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Parental Alienation

The Strange Advocacy for “Parental Alienation Syndrome”

A perfect tool for harming children.

Michigan Family Court Judge Lisa Gorcyca, working in concert with friends and lawyers, has banned three children from seeing their mother for months, but without any evidence against the mother. The story has repeatedly made national news headlines since the Judge also happened to jail these children for contempt of court.

The Judge’s poor ethics, manner, and understanding of the law is being reviewed, thankfully, by Michigan authorities who have filed a complaint against her.

But her method will not get attention in that process. Her method is to cite “parental alienation syndrome” as the reason she does not need any evidence against the mother in order to deem her abusive.

That’s right. The judge has no evidence of the mother’s abuse. That is why she jailed the children, I suppose. (On second thought, her animus was clearly against the children, too. She called them names, for example, and seemed very happy to jail them and make all sorts of threats against them.)

The children regularly saw their father when he’d visit, but they disliked him. They say he hits and kicks them. Their school called CPS to report abuse while they have been living with him this fall. He, of course, wanted them in juvenile detention for not being lively enough with him and now he wants them in foster care rather than letting them go home to their mom. So no one could say the children are irrational to dislike their dad.

But that is no matter for fans of “parental alienation syndrome." They say that whether or not there are reasons for disliking an estranged parent, doing so is evidence of brainwashing. (My source is the most recent publication by the most reputable researcher of PAS: Warshak 2015).

We now have survivors of Family Court who have been jailed as minors for not wanting to live with their father, and they are very good at explaining what “PAS” is really about. They were not brainwashed.

The origins of the view are as unseemly as you can imagine. I’ll get to those in a moment. But what would seem to matter legally is that its advocates have no evidence, zero, for any effectiveness of the "anti-brainwashing" approach they recommend (and courts like Gorcyca's order).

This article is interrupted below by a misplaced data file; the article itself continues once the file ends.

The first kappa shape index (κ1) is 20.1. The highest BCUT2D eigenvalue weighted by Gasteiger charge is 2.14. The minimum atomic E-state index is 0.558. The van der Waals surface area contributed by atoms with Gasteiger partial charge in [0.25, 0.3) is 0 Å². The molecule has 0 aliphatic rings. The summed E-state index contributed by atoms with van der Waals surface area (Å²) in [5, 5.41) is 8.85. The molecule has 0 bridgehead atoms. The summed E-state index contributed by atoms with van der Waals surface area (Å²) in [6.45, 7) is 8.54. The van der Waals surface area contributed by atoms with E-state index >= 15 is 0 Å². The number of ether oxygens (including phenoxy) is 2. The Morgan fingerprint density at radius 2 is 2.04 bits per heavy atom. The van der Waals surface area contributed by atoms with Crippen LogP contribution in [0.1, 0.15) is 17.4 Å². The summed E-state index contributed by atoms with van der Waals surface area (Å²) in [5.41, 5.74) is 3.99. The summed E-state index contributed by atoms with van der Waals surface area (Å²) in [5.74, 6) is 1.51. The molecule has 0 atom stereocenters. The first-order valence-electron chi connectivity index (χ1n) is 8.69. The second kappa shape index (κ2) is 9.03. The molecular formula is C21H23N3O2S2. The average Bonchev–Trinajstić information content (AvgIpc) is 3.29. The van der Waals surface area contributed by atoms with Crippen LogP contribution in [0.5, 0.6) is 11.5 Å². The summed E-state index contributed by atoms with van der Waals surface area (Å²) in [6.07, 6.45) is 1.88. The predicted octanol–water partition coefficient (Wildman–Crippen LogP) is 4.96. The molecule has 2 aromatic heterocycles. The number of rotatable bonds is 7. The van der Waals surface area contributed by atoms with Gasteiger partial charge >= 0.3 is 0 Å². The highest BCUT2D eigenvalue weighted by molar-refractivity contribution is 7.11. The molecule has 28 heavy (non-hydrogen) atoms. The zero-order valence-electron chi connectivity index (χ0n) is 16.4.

They write that children who “rationally and irrationally” dislike an estranged parent need to removed from the care of the parent they love. That is even if the children are in all observable, outward ways flourishing.

They mock the idea that this could be traumatizing, and go so far as to point out that research on “attachment” with parents does not look into situations of “parental alienation syndrome.” We can be sure attachment researchers do not study the "anti-brainwashing" sessions run by advocates “parental alienation syndrome!" Who would expect them to? In this case, Judge Gorcyca had a high school graduate with a criminal record do this "anti-brainwashing" over four days in a hotel room for tens of thousands of dollars. This is not the kind of thing research tracks. It is also outrageously unethical medical care.

“Parental alienation syndrome” advocates admit themselves that they have no studies that test the effectiveness of their recommended treatments. Reading them is like reading a merely verbal description of what they think is best, they speculate and then offer actual practice recommendations. You cannot use established evidence to debunk their views, as their views reject non-PAS-based research. For example, they dismiss conventional therapy. It can exacerbate parental alienation! (How convenient!)

You might think they are accusing the loved parent of having a personality disorder. But as fits with the general approach, they shy away from anything that could be disproven. The parents they target can be demonstrably shown to not have personality disorders, after all. That must seem too risky. So PAS researchers just call the loved parent a "pathogen" and that's that.

They dismiss common sense. What harm comes from removing children from their home to isolate them from all friends and family in juvenile detention? No harm, say advocates of PAS. What about banning a child from his mother? No harm! It seems the idea that a child would suffer from any of this is just a myth. Warshak argues that none of us have proven these types of things cause trauma.

And they, of course, dismiss the child’s own feelings as wrong.

“Parental Alienation Syndrome” was invented by a therapist who also thought pedophilia should be normalized, blamed on a child, and that sexual abuse itself is not harmful (more here). Would that approach take the claims of children alleging abuse to be true? Of course not. Would that approach give any credence to the harms done to children that common sense recognizes? Of course not.

This is a pernicious tool for a Judge without ethics.

Judge Gorcyca jailed and removed children from their home, and in doing so she is perpetuating nothing but an experiment with children through harming them in conventional ways. She is doing this based on zero evidence.

This should be unacceptable to all of us.

The good news might be that it seems that the US Department of Justice recognizes the problem here. To ban a child from his home and any fit parent creates a “harmful outcome” (for details, see the U.S. Dept. Justice report here). This means the harm from denying the child a relationship with the parent they love is greater than *any possible* benefit "PAS" anti-brainwashing "therapy" promises.

And isn't this obvious? Or do we have to wait for more children to become adults and tell us?

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